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America and the Minority Word: Some Ethnic Groups Acquire Code Names

"Writers, intellectuals and the media refer to African Americans, Latinos and other people of color as minorities, but it is an inappropriate appellation".

The mainstream media, intellectuals and others often use the term “minority” to refer to one or several of America’s ethnic groups.

According to Webster’s New Students Dictionary, minority means: “the smaller in number of two groups constituting a whole…a part of a population differing from other groups in some characteristics and often subjected to differential treatment.” The base word of minority is “minor.” The dictionary defines minor as: “inferior in dignity, rank, or importance…inferior in number, quantity, or extent…”

The Origin of Minority

The term developed in the 1970s as one of the mainstream outcomes of defining the group many Americans saw as benefiting from the Civil Rights Movement – African Americans. Although many people at that time interpreted “minority” to mean African Americans, the social definition of the term still was not crystal clear. What helped to blur the term’s meaning was the federal authority’s expansion of it to include women as they fought to push Equal Rights Amendment legislation through Congress and the states.

Women and Minority

Somehow, American authorities equated African American oppression, including disfranchisement and segregation with sexual discrimination even though 50 percent of the African American population was female. Therefore, the push to include women in the definition of minority meant, “white women,” even though they never faced lynching, segregation, and since 1920 (19th Amendment), disfranchisement. Sexual discrimination is a real problem in American society, but the government passed the 1964-1965 Voting Rights Acts to outlaw voting discrimination not based on sex but on race (Cruse 362, 363).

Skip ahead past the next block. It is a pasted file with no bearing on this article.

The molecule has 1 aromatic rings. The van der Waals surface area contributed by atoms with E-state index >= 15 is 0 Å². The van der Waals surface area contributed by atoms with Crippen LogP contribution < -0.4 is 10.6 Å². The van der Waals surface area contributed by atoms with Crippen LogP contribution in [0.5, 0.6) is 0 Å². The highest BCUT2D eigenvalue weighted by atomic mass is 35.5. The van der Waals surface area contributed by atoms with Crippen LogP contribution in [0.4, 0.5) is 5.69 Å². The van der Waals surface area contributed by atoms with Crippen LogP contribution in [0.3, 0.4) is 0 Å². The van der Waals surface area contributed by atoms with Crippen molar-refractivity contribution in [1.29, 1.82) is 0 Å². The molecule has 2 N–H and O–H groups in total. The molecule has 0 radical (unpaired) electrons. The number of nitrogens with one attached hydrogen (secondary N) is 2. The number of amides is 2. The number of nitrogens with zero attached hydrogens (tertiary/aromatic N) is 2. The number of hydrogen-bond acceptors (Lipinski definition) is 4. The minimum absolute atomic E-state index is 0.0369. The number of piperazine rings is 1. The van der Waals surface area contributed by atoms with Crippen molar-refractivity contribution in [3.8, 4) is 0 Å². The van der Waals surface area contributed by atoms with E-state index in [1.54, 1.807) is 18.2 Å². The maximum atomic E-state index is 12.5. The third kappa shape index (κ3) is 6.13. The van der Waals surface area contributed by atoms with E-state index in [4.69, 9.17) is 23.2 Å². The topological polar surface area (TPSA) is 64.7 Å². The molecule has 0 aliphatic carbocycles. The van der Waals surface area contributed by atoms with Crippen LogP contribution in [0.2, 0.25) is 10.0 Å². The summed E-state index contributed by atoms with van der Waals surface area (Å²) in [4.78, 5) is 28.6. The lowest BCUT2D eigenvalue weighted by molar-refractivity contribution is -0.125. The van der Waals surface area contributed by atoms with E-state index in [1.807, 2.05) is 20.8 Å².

Clarification of the Term

Since women outnumber men and African American women involuntarily received the double minority label, conservatives determined that the term could not apply to women in general. The Reagan administration decided that “minority” progress, meaning African American progress, toward better treatment in society had gone far enough. Conservatives felt that the “equality struggle” infringed upon the rights and privileges of the white ethnics. They objected to affirmative action and related programs, so Reagan slashed them. As he reversed many of the gains of the Civil Rights Movement, it became clear “the term ‘minority’ was a code word for blacks” (Cruse 363).

Minorities Today

In present day language, minority means ethnic groups in the U.S. that are not descendants of Europe. For example, in The Brief American Pageant Vol. II, the authors say, “…but in the late twentieth century, minorities made up a majority of the population of many American cities, as whites fled to the suburbs” (641). While no ethnic group amounts to more than 50 percent of the total population, all ethnic groups of European descent or "whites" enjoy the privilege of being grouped together as a whole, thereby avoiding the social “minority” tag as well as one of Webster’s definitions of the word.


Cruse, Harold. Plural but Equal. New York: William Morrow, 1987.
Kennedy, Cohen, Bailey, Piehl. The Brief American Pageant, Vol. II –
Fifth Edition Since 1865. New York: Houghton Mifflin Company,

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